PowerShell Arrays, performance and [not] sweating the small stuff.

I’ve read a couple of posts on arrays recently Anthony (a.k.a. the POSH Wolf) posted one and Tobias had another. To their advice I’d add Avoid creating huge arrays, where practical. I’ve written about the problems doing “Is X in the set” with large arrays; hash-tables were a better answer in that case. Sometimes we can avoid storing a big lump of data altogether, and I often prefer designs which do.

We often know this technique is “better” than that one, but we also want code which takes a short time-to-write; is clear so that later it has a short time-to-understand, but doesn’t take an excessive time-to-run. As with most of these triangles, you can often get two and rarely get all three. Spending 30 seconds writing something which takes 2 seconds to run might beat something which takes 10 minutes to write and runs in 50 milliseconds. But neither is any good if next week we spend hours figuring out how the data was changed last Tuesday.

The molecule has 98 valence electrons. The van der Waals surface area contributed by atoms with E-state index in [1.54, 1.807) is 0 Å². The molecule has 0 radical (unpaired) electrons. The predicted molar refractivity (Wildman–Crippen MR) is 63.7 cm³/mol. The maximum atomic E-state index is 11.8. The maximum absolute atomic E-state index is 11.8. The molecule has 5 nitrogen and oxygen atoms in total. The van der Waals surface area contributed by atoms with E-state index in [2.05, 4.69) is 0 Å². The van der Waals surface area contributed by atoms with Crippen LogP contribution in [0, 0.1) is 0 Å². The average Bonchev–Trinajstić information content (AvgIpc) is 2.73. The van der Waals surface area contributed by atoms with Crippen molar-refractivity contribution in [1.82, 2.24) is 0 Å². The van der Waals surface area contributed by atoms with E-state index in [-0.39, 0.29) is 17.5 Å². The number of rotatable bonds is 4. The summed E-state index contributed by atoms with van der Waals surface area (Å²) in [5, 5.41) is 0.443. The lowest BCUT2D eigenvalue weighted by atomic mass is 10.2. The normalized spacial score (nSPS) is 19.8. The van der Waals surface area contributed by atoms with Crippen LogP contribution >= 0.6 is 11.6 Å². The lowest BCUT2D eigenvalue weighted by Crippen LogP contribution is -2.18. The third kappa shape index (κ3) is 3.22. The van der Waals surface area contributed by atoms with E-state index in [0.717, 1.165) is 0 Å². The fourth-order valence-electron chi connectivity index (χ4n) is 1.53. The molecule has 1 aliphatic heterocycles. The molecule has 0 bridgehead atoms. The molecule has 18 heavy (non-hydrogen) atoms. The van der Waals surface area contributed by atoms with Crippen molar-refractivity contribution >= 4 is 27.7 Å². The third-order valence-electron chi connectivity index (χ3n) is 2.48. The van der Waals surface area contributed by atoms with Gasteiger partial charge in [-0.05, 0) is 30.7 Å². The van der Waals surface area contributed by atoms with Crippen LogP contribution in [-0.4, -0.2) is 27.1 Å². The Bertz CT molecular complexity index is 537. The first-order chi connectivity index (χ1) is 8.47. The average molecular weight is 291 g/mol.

Clarity and speed aren’t mutually exclusive, but sometimes there is a clear, familiar way which doesn’t scale up and a less attractive technique which does. Writing something which scales to “bicycle” will hit trouble when the problem reaches “Jumbo Jet” size, and applying “Jumbo” techniques to a “bike” size problem can be an unnecessary burden. And (of course) expertise is knowing both the techniques and where they work (and don’t).

One particular aspect of arrays in PowerShell causes a problem at large scale. Building up large arrays one member at a time is something to try to design out, but sometimes it is the most (or only) practical way. PowerShell arrays are created as a fixed size; adding a member means creating a new array, and copying the existing array and one more member to a new array - which gets slower as the array gets bigger. If the time to do each of n operations depends on the number done so far, which is 0 at the start, n at the end and averages n/2 during the process, the average time per item is some_constant * n/2. Let’s define k as 2* the constant, so average time per item is kn and time to do all n items is kn². The time rises with an exponent of n. People like to say “rises exponentially” for “fast” but this is exponential. You can try this test, the result from my computer appears below. The numbers don’t perfectly fit a square law, but the orders of magnitude do.

foreach ($size in 100,1000,10000,100000) {
  $hash["$size"]=(measure-command {
       $array=@(); foreach ($x in (1..$size)){$array += $x}

Array Size

Total Milliseconds